You can actually drag that Revisions section to wherever you want on the screen. That’s a great feature of WP. All of those sections can be dragged wherever you’d like them, even to the smaller column on the right. And you can minimize things you don’t use often to cut back on clutter (click the little up arrow in the upper right corner of the section you want to minimize). That keeps it accessible but still out of the way. If you want to hide anything entire, just click the “screen options” link near the top.
And My Response
A relatively easy fix! However, I still wish it would show me the time of the last save just above the post, right where it says “Post draft updated. Preview post.” It should go right after “updated.”
3. The Ability to Deal with Daylight Savings Time
The developers used to joke about this, but it’s not trivial. It can be confusing if you want to publish a post just after midnight, but you’re not really sure if it’s actually going to post an hour earlier (and thus have the date of the day before, if you use months and days in your URL structure). Or maybe it’ll post an hour later, after you’ve sent an email to your subscribers about the new post.
Jennifer Mattern again:
The time issue sounds like it might be related to your DST issue. If that’s the case, changing your settings to a city should help.
And My Response
Yup, that fixed it. I chose a West Coast city and I should be fine from now on.
WordPress probably addressed this several versions ago. I just remember see new updates in the past and seeing message joking about not having yet fixed the Daylight Savings Time issue.
4. Full Kitchen Sink Options in Expanded Distraction-Free Writing Mode
I really like the concept of the full page to create a post. Unfortunately, what I can mainly do there is write text and add links.
But I always need to do other stuff, including:
- Adding headers
- Pasting text
- Indenting text
- And the other options that are missing
Why can’t that be included?
Jennifer yet again (so generous with her advice!)
I think that’s the whole point though. They wanted it as minimal as possible so it’s as distraction-free as possible — you’re not getting caught up in formatting; you’re just writing. The formatting comes later. So it’s unlikely that’s going to change in WP.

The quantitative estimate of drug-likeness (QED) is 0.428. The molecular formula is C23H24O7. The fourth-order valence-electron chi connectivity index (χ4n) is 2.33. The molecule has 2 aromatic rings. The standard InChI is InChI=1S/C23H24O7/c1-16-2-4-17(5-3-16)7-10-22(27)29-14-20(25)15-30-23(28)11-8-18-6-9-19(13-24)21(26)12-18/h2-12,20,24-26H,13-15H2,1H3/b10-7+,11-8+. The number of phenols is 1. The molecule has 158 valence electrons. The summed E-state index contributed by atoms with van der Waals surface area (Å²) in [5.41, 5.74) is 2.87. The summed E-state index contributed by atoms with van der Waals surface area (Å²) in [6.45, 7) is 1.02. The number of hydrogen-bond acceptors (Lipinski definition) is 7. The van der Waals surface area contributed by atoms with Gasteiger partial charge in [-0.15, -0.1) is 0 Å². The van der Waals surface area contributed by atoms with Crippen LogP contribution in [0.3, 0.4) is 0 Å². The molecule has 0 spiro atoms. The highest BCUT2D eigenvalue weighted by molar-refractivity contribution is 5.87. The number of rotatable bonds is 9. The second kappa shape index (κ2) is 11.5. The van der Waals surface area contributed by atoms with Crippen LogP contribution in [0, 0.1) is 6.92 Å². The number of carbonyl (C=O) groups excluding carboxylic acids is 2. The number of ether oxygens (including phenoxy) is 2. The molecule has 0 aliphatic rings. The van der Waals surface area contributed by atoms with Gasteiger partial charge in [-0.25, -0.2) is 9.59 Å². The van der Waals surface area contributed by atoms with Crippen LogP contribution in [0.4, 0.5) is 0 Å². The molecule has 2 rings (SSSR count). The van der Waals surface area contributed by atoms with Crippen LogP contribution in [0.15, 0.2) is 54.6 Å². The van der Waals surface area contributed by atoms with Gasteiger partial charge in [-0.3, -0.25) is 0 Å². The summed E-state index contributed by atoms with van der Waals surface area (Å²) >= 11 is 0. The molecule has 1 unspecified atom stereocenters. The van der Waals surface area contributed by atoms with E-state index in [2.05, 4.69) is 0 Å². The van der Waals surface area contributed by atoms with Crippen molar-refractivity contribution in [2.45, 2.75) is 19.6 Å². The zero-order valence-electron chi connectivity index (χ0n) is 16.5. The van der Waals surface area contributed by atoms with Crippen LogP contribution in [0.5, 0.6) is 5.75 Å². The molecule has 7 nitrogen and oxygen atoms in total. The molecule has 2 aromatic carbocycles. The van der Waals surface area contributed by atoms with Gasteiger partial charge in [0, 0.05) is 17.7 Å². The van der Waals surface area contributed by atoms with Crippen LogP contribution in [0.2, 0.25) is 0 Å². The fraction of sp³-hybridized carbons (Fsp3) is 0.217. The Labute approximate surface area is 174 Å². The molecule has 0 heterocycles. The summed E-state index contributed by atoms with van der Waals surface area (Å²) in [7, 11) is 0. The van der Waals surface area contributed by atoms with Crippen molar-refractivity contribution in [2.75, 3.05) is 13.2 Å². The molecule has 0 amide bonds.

But if you really want it, here’s a link with a simple hack. It adds a second expand button, so you have one for distraction-free writing and one for a full-screen version of the full editor. Just copy the code to your theme’s functions.php file before the closing tag. I remember when you used to just be able to use alt-shift-G from the editor screen, but that doesn’t seem to work on its own anymore. I hadn’t tried to go full-screen in ages.
You could also go to “screen options” and set your edit screen to one column. Then drag the edit window to make it as large as you want. Then you get a less-cluttered environment even if not fullscreen, and you don’t lose any functionality.
And if you like the look of the distraction-free editor better than the fullscreen option I pointed you to, you could always keep a cheat sheet card with keyboard shortcuts / hotkeys. If you click the question mark icon before going to full-screen (in the kitchen sink), it will give you a list of them. For example, to add an H2 heading, you would just hit ctrl-2. I’m sure you’d get used to it quickly, and it would probably even speed up your writing more when you don’t have to stop to click on buttons.
And My Response
I still think WordPress should just add the second line of features below the first. Why not?
5. Get Rid of That Nagging Single Space Indent
I don’t know about you, but I frequently find that WordPress adds a single space to the beginning of many lines. I have to click there and then hit the backspace key.
Maybe it’s something unique to me, but it happens a lot.
Jennifer the Generous:
I rarely see this, but I do know what you mean. I tend to only see it when there are images before a paragraph, if the image was added using the visual editor. It’s adding space code to the html, and when I hit enter after the image in the visual editor, I sometimes carry that space with me. I suspect this might be a TinyMCE issue (the text editor WP uses) rather than a WP issue. And TinyMCE issues are many. There are plugins to switch to another editor if you wanted to try something else. So far I haven’t been annoyed enough for that, although I’ve gotten pretty darned close.
And My Response
I’ve heard from other folks elsewhere about this issue. I wish WordPress could just take care of it. It happened again when I updated this post.
Your thoughts about my improvement suggestions? What features would you like to see added to WordPress? Anything you don’t like that you wish would go away?